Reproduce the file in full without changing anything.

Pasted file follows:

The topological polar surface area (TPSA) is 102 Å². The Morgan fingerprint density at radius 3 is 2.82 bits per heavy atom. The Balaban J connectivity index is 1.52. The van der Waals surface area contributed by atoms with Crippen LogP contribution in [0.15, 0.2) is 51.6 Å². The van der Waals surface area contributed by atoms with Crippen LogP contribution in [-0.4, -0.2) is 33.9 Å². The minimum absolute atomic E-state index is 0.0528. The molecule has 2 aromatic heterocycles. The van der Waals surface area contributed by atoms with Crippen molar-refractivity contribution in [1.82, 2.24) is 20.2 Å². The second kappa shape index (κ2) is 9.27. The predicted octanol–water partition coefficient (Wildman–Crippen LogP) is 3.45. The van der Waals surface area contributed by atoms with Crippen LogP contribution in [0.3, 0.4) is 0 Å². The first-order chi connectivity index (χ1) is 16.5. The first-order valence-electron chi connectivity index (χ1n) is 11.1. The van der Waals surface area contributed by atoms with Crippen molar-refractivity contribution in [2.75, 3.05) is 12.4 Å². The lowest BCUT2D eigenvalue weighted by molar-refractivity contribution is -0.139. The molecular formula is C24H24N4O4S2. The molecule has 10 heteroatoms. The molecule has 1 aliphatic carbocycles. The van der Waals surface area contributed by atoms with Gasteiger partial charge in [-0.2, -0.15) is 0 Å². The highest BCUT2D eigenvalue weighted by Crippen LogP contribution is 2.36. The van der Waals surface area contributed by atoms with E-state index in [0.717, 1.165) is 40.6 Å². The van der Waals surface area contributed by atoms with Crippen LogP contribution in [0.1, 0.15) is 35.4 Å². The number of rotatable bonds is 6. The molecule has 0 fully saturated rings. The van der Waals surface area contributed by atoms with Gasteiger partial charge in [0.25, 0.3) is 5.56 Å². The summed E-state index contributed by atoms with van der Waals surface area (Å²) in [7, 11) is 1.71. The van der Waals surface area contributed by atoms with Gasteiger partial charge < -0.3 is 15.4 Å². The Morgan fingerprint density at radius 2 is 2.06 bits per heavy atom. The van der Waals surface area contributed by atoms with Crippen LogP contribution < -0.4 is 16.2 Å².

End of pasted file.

The topological polar surface area (TPSA) is 102 Å². The Morgan fingerprint density at radius 3 is 2.82 bits per heavy atom. The Balaban J connectivity index is 1.52. The van der Waals surface area contributed by atoms with Crippen LogP contribution in [0.15, 0.2) is 51.6 Å². The van der Waals surface area contributed by atoms with Crippen LogP contribution in [-0.4, -0.2) is 33.9 Å². The minimum absolute atomic E-state index is 0.0528. The molecule has 2 aromatic heterocycles. The van der Waals surface area contributed by atoms with Crippen molar-refractivity contribution in [1.82, 2.24) is 20.2 Å². The second kappa shape index (κ2) is 9.27. The predicted octanol–water partition coefficient (Wildman–Crippen LogP) is 3.45. The van der Waals surface area contributed by atoms with Crippen LogP contribution in [0.3, 0.4) is 0 Å². The first-order chi connectivity index (χ1) is 16.5. The first-order valence-electron chi connectivity index (χ1n) is 11.1. The van der Waals surface area contributed by atoms with Crippen molar-refractivity contribution in [2.75, 3.05) is 12.4 Å². The lowest BCUT2D eigenvalue weighted by molar-refractivity contribution is -0.139. The molecular formula is C24H24N4O4S2. The molecule has 10 heteroatoms. The molecule has 1 aliphatic carbocycles. The van der Waals surface area contributed by atoms with Gasteiger partial charge in [-0.2, -0.15) is 0 Å². The highest BCUT2D eigenvalue weighted by Crippen LogP contribution is 2.36. The van der Waals surface area contributed by atoms with E-state index in [0.717, 1.165) is 40.6 Å². The van der Waals surface area contributed by atoms with Crippen LogP contribution in [0.1, 0.15) is 35.4 Å². The number of rotatable bonds is 6. The molecule has 0 fully saturated rings. The van der Waals surface area contributed by atoms with Gasteiger partial charge in [0.25, 0.3) is 5.56 Å². The summed E-state index contributed by atoms with van der Waals surface area (Å²) in [7, 11) is 1.71. The van der Waals surface area contributed by atoms with Gasteiger partial charge < -0.3 is 15.4 Å². The Morgan fingerprint density at radius 2 is 2.06 bits per heavy atom. The van der Waals surface area contributed by atoms with Crippen LogP contribution < -0.4 is 16.2 Å².